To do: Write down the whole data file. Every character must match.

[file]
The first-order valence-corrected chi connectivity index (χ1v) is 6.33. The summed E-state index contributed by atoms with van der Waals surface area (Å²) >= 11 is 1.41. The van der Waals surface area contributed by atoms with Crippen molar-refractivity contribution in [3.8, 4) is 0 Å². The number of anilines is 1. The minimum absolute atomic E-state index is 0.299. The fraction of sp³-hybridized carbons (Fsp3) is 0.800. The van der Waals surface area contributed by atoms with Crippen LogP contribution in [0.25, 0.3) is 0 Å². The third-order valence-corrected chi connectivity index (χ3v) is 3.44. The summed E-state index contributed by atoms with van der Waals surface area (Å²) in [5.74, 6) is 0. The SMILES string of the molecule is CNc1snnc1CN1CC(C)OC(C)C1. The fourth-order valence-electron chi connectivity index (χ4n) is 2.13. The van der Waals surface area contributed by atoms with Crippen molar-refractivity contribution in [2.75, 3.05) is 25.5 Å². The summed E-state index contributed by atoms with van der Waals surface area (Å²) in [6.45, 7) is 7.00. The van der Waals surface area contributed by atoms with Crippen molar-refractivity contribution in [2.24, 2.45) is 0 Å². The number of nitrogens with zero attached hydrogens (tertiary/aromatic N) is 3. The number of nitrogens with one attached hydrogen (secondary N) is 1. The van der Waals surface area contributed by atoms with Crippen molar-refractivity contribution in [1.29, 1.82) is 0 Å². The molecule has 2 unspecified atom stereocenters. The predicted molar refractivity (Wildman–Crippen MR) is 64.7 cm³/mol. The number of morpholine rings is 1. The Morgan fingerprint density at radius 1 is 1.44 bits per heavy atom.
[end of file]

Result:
The first-order valence-corrected chi connectivity index (χ1v) is 6.33. The summed E-state index contributed by atoms with van der Waals surface area (Å²) >= 11 is 1.41. The van der Waals surface area contributed by atoms with Crippen molar-refractivity contribution in [3.8, 4) is 0 Å². The number of anilines is 1. The minimum absolute atomic E-state index is 0.299. The fraction of sp³-hybridized carbons (Fsp3) is 0.800. The van der Waals surface area contributed by atoms with Crippen LogP contribution in [0.25, 0.3) is 0 Å². The third-order valence-corrected chi connectivity index (χ3v) is 3.44. The summed E-state index contributed by atoms with van der Waals surface area (Å²) in [5.74, 6) is 0. The SMILES string of the molecule is CNc1snnc1CN1CC(C)OC(C)C1. The fourth-order valence-electron chi connectivity index (χ4n) is 2.13. The van der Waals surface area contributed by atoms with Crippen molar-refractivity contribution in [2.75, 3.05) is 25.5 Å². The summed E-state index contributed by atoms with van der Waals surface area (Å²) in [6.45, 7) is 7.00. The van der Waals surface area contributed by atoms with Crippen molar-refractivity contribution in [2.24, 2.45) is 0 Å². The number of nitrogens with zero attached hydrogens (tertiary/aromatic N) is 3. The number of nitrogens with one attached hydrogen (secondary N) is 1. The van der Waals surface area contributed by atoms with Crippen molar-refractivity contribution in [1.29, 1.82) is 0 Å². The molecule has 2 unspecified atom stereocenters. The predicted molar refractivity (Wildman–Crippen MR) is 64.7 cm³/mol. The number of morpholine rings is 1. The Morgan fingerprint density at radius 1 is 1.44 bits per heavy atom.